Minnesota Senate Republicans rejected the confirmation of Gov. Tim Walz’s commissioner of the Department of Labor and Industry 18 months into her term, in a show of legislative muscle that Walz called a “petty political move.”
The 34-32 vote signals Republicans’ — and their base voters’ — increasing frustration over Walz’s use of emergency powers to deal with the COVID-19 pandemic. Walz called the special session, as required by law, after the state Executive Council granted him emergency powers for another 30 days earlier Wednesday.
“There will be a reckoning on this,” Walz said.
Senate Majority Leader Paul Gazelka, R-East Gull Lake, defended his caucus’s vote, saying Commissioner Nancy Leppink was failing in her duties.
“We need a DLI commissioner whose priority is being responsive, supportive and open to helping business, and not one who is interested in regulating, harassing or closing businesses — especially as we plan safe reopenings during COVID,” said Gazelka in a statement.
Lippink has been leading the department since February 2019, but the Republican-controlled Senate never voted to confirm her or most of Walz’s other cabinet appointments, leaving them vulnerable to later political maneuvering.
“Nancy Leppink is a champion for working families in Minnesota. Senate Republicans are putting frontline workers at risk during a global pandemic to advance a partisan agenda,” Walz spokesman Teddy Tschann wrote in a statement.
It’s uncommon for the Senate not to confirm a commissioner. The last time it happened was in 2008, when Democrats rejected Carol Molnau as Department of Transportation commissioner.
Senate Republicans also voted to end Walz’s emergency powers, but the DFL-controlled House adjourned after declining to do so, and they are likely to continue to give the first-term DFL governor broad authority to handle the pandemic over the objections of the House GOP minority.
But Senate Republicans, having waited to confirm Walz appointees, can empty his cabinet to force him to negotiate away some of his powers or relent on stalemated legislation.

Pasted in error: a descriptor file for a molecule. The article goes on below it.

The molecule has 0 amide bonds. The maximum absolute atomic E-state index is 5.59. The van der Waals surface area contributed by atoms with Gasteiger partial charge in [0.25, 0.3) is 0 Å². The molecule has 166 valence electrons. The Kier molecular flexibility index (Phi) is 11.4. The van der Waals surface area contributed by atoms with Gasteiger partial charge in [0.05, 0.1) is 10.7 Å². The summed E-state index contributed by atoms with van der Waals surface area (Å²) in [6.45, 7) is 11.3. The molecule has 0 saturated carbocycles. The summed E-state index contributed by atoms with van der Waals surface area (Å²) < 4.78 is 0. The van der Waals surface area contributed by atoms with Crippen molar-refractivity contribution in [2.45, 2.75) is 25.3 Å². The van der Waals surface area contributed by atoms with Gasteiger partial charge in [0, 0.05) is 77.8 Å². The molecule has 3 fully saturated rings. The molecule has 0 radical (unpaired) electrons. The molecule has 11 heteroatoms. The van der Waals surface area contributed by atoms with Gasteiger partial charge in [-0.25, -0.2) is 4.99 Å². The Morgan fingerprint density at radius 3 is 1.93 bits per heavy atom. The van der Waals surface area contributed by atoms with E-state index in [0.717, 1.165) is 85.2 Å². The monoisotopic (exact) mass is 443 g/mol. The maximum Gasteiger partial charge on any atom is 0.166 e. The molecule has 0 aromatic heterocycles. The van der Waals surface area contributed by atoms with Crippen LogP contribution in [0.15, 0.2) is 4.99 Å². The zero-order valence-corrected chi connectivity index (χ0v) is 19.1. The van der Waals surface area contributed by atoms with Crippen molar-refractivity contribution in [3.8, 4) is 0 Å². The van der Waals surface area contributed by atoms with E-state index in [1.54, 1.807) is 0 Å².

House Minority Leader Kurt Daudt, R-Crown, all but acknowledged the strategy in a flippant tweet:
Looks like the senate is executing a prisoner today.
— Kurt Daudt (@kdaudt) August 12, 2020
Myron Frans, the commissioner of Minnesota Management and Budget, departed the Walz administration Wednesday for a senior role at the University of Minnesota. Senate Republicans may have subjected him to the same fate had he stayed.
DFL leaders called it dirty politics.
“I wondered why the MN GOP delayed confirmations for so long. After today’s ambush of Commissioner Leppink, it seems to be about holding a sword over their heads for leverage against the Governor. That’s a terrible way to treat public servants & the Minnesotans they serve,” tweeted Julie Blaha, state auditor and former secretary-treasurer of the Minnesota AFL-CIO.
Leppink is a lifelong government employee, having worked for 24 years in Minnesota government before serving in President Barack Obama’s administration as a deputy administrator in the U.S. Department of Labor. During her nearly two years at the helm of the Minnesota Department of Labor and Industry, Leppink prioritized going after employers for wage theft and for failing to have adequate worker protections as businesses reopened during the pandemic.
The Walz administration also rounded up statements from labor groups in support of Leppink.
“Under Commissioner Leppink’s leadership, the Minnesota Police and Peace Officers Association and the Minnesota Department of Labor and Industry were able to draft COVID-19 First Responder Workman’s Comp Protection that is far beyond any other state’s,” Brian Peters of the police officers’ association said in a statement released by the governor’s office.